Total Pageviews

Monday, July 19, 2010

How Does Your Garden Grow?

My last couple of posts seem to have focused on birds... time to get back to the garden... and butterflies!

I showed you a view very similar to this a couple of weeks back.

It shows the border along the back wall.

Notice anything? 

How about the fact that to the right of the tree, the Southern Wax Myrtle, the Rose of Sharon, the grapevine and the Vitex are all bursting forth with lots of growth and greenery (and in the case of the Rose of Sharon, flowers).

To the left of the tree, not so much.

I've complained about this area before.  Here's another view:

Again, you can see greenery, growth and blooms further away from the corner.

But there's that one section up against the wall, right by those three pine trees, where nothing will grow.

And therein lies the problem.  Those pine trees have sent a mass of fibrous roots under the wall and it's impossible to get a spade in the ground there. 

Well not quite impossible -- you can see I planted a few shrubs there. However those shrubs remain the same size (if not smaller) than the day they were planted.  They're fighting a losing battle with those tree roots.

I think the answer is going to be a lattice on the wall and some large containers with climbing vines.  Plan A obviously isn't working.

You may have noticed in the above photos that the tree ring round the pine tree looks different from before.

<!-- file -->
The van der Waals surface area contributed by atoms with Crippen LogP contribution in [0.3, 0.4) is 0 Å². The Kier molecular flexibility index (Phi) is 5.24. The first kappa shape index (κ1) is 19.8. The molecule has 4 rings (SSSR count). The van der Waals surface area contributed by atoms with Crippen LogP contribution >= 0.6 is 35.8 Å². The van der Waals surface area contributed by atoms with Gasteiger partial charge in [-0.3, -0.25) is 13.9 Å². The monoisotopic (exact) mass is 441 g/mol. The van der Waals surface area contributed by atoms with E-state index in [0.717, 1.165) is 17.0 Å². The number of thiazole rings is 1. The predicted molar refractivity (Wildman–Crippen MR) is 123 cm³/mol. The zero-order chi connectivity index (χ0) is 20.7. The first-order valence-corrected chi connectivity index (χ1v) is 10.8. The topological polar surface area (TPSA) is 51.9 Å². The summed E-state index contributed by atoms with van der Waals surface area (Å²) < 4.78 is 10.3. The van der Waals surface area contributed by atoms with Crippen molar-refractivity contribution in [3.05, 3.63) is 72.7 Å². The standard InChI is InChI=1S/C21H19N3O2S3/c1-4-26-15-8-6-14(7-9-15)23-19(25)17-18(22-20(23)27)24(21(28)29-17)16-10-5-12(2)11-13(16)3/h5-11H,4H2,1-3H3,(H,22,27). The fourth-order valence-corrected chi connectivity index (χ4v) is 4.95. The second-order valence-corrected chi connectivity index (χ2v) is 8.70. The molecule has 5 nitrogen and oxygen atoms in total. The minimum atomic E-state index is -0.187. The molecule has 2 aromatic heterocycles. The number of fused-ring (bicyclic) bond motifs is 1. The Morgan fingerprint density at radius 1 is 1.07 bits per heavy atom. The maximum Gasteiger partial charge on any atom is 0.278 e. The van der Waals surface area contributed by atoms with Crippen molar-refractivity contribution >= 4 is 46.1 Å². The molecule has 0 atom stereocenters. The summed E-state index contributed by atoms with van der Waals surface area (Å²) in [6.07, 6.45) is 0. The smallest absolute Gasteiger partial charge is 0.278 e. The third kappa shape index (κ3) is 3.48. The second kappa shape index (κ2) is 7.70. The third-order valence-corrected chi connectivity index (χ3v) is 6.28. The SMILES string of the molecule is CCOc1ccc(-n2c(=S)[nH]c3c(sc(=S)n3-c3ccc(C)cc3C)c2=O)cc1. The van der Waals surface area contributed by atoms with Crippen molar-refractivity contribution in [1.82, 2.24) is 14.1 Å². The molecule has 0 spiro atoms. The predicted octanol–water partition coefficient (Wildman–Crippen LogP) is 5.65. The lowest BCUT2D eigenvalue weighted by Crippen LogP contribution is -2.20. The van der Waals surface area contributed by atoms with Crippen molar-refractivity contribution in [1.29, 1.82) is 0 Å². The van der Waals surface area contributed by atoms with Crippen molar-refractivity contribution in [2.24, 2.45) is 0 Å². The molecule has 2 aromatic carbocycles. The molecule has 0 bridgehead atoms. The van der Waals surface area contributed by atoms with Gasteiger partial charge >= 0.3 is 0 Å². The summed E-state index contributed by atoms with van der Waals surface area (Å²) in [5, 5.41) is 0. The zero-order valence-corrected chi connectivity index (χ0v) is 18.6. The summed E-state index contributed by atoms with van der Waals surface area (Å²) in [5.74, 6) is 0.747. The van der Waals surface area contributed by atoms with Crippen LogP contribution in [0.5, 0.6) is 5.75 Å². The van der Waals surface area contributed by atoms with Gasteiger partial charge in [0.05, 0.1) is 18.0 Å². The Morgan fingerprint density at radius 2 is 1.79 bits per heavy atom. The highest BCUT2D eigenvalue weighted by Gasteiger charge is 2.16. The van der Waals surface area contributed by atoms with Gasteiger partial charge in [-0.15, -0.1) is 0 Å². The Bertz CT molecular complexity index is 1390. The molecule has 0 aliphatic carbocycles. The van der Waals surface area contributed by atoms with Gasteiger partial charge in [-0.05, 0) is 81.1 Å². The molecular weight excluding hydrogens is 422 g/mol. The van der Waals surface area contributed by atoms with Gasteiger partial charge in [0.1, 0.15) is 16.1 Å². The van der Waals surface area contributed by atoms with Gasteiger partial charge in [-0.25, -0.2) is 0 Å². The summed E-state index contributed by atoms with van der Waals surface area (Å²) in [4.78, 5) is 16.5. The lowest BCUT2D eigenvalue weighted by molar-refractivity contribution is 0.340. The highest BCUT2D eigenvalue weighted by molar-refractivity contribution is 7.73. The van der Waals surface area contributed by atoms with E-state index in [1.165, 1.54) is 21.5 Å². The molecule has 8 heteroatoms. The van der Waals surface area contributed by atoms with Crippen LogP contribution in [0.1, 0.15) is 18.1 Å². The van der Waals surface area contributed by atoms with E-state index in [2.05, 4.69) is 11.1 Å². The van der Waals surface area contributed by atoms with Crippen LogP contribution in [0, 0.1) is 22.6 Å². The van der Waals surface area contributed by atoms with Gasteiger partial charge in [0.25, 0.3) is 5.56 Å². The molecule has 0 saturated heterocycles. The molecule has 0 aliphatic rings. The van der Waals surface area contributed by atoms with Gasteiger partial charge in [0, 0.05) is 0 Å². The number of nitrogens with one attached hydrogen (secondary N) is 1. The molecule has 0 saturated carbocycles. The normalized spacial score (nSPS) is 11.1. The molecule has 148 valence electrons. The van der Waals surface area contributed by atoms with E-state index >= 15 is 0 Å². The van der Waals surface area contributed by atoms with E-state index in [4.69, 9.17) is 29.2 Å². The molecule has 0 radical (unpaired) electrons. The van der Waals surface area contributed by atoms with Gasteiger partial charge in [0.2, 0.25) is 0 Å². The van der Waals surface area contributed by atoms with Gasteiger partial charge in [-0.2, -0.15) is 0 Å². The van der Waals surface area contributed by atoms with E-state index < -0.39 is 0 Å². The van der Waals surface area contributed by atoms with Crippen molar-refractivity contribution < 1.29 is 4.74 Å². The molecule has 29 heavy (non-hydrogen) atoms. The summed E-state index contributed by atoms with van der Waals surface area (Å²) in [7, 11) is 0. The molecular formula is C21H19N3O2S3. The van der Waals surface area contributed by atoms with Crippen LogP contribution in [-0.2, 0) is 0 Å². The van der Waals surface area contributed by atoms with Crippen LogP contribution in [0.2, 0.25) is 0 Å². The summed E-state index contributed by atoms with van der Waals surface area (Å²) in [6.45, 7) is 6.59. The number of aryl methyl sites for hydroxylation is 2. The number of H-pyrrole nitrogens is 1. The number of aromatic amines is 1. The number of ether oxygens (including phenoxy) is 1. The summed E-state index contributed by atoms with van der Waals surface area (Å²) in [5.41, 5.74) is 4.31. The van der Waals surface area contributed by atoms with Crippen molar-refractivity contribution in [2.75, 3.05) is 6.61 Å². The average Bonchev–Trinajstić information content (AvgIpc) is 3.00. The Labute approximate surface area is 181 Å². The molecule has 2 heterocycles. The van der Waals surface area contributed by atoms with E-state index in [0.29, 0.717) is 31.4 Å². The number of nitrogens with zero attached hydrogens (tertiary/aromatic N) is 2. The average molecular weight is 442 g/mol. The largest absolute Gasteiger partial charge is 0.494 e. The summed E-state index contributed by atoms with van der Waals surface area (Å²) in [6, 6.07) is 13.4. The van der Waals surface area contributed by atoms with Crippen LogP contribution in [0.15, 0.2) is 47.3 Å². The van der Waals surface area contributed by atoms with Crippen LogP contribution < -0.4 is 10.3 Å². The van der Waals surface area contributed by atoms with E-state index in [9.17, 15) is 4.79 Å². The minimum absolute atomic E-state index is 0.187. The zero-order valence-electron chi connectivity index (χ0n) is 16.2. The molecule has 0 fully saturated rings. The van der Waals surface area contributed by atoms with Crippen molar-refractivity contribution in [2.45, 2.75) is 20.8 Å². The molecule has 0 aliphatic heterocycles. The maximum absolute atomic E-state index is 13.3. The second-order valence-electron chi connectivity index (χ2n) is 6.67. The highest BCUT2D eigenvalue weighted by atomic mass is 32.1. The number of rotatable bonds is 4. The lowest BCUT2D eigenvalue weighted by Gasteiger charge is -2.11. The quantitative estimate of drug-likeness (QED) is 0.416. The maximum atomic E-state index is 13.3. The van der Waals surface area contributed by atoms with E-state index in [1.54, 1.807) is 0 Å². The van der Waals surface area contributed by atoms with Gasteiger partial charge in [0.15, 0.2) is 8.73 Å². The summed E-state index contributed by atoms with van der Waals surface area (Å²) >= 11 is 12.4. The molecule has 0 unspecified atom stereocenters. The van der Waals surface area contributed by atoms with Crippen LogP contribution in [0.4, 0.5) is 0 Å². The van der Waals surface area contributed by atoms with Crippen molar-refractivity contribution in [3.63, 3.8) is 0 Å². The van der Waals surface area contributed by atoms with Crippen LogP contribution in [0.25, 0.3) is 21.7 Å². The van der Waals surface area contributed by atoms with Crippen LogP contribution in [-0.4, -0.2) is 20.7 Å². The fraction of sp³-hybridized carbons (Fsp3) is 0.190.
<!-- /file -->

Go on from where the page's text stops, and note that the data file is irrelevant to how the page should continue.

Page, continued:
Here's  what it used to look like -- cheap plastic "stones" (what can I say, I inherited them from an old neighbor), and then there's the fading volunteer sunflower, as well as greenbriar and other weeds taking over. 

I've been wanting to spruce it up for a while.  So, over the July 4 weekend, that's exactly what we did.

You can see the finished result below:

Real stone this time, and although it's not the same as the stone we used for the border, I think it goes well.

The sunflower is still there - I need to pull it and harvest the seeds for the birds before they go moldy, but haven't got around to it yet.

What else is happening in the back garden? Oh yes, there's Milkweed, Asclepias curassavica, everywhere! I purchased a couple last year and they have self-seeded profusely :-)

The butterflies are loving them:

Gulf Fritillary

I wonder,  is the one below a Monarch, or something else? (Sorry I couldn't get a better photo)

That's it for today.  I have some more insect photos, but I'll share those in my next blog post.

Words and photographs by Jayne Wilson, Green and Serene, Jayne's Country Garden.


Kathleen Scott said...

Looks like a monarch to me. Congratulations!

You might think about some clumping grasses for that spot where trees won't grow. Maybe Bamboo Muhley (Muhlenbergia capillaris) Big mounds of lacy, ferny-looking foliage. Turns wheat-gold in winter.

Ami said...

Nice butterfly photos! I also grow milkweed, which was munched to bare sticks by monarch catterpillar. Now they are bouncing back, but I just can not see the butterflie... :(

BTW, that was a excellent project you did for that tree ring. Maybe you can grow something shallow rooted plants in that area, such as succulent plants?

Jayne said...

Hi Kathleen, I think there's just too much competition from the roots of the trees on the other side of the wall but I'm willing to try anything. Thanks for the suggestion, it sounds lovely if it can hold it's own in that area.

Jayne said...

Thanks Ami. Milkweed is very resilient isn't it? It can get munched to nothing and then, as you say, it bounces back. I hope you get some Monarch butterflies stop by soon.

Corner Gardener Sue said...

Yes, that is a monarch. I like what you did under the tree. I wonder if it would work to put a raised area by the fence. Or, you could put a huge pot there, that wouldn't need to be watered as often. I like your idea of putting in some lattice with vines.